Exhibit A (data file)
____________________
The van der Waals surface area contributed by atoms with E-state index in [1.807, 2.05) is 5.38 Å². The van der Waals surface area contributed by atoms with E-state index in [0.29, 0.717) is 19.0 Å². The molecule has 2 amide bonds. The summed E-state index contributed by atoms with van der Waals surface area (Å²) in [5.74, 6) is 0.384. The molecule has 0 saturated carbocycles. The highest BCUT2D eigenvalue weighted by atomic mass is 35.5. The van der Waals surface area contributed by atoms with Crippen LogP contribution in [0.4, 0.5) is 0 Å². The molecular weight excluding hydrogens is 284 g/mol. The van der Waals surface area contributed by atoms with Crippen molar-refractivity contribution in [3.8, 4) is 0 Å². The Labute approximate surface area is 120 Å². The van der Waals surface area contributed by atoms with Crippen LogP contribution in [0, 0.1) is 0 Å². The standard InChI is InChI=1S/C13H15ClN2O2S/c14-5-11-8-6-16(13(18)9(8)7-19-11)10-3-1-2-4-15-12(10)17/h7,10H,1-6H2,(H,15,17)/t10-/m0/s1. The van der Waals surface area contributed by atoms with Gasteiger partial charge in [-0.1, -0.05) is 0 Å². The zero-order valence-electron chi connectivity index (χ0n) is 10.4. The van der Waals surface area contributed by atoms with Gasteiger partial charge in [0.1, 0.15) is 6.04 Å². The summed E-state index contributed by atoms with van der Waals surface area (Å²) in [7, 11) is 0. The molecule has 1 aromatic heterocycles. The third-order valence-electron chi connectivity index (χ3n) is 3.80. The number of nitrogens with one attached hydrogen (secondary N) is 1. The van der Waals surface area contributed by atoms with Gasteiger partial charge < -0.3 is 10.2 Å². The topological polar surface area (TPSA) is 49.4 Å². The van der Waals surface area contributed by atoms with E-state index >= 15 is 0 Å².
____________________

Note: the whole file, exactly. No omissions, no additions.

The van der Waals surface area contributed by atoms with E-state index in [1.807, 2.05) is 5.38 Å². The van der Waals surface area contributed by atoms with E-state index in [0.29, 0.717) is 19.0 Å². The molecule has 2 amide bonds. The summed E-state index contributed by atoms with van der Waals surface area (Å²) in [5.74, 6) is 0.384. The molecule has 0 saturated carbocycles. The highest BCUT2D eigenvalue weighted by atomic mass is 35.5. The van der Waals surface area contributed by atoms with Crippen LogP contribution in [0.4, 0.5) is 0 Å². The molecular weight excluding hydrogens is 284 g/mol. The van der Waals surface area contributed by atoms with Crippen molar-refractivity contribution in [3.8, 4) is 0 Å². The Labute approximate surface area is 120 Å². The van der Waals surface area contributed by atoms with Crippen LogP contribution in [0, 0.1) is 0 Å². The standard InChI is InChI=1S/C13H15ClN2O2S/c14-5-11-8-6-16(13(18)9(8)7-19-11)10-3-1-2-4-15-12(10)17/h7,10H,1-6H2,(H,15,17)/t10-/m0/s1. The van der Waals surface area contributed by atoms with Gasteiger partial charge in [-0.1, -0.05) is 0 Å². The zero-order valence-electron chi connectivity index (χ0n) is 10.4. The van der Waals surface area contributed by atoms with Gasteiger partial charge in [0.1, 0.15) is 6.04 Å². The summed E-state index contributed by atoms with van der Waals surface area (Å²) in [7, 11) is 0. The molecule has 1 aromatic heterocycles. The third-order valence-electron chi connectivity index (χ3n) is 3.80. The number of nitrogens with one attached hydrogen (secondary N) is 1. The van der Waals surface area contributed by atoms with Gasteiger partial charge < -0.3 is 10.2 Å². The topological polar surface area (TPSA) is 49.4 Å². The van der Waals surface area contributed by atoms with E-state index >= 15 is 0 Å².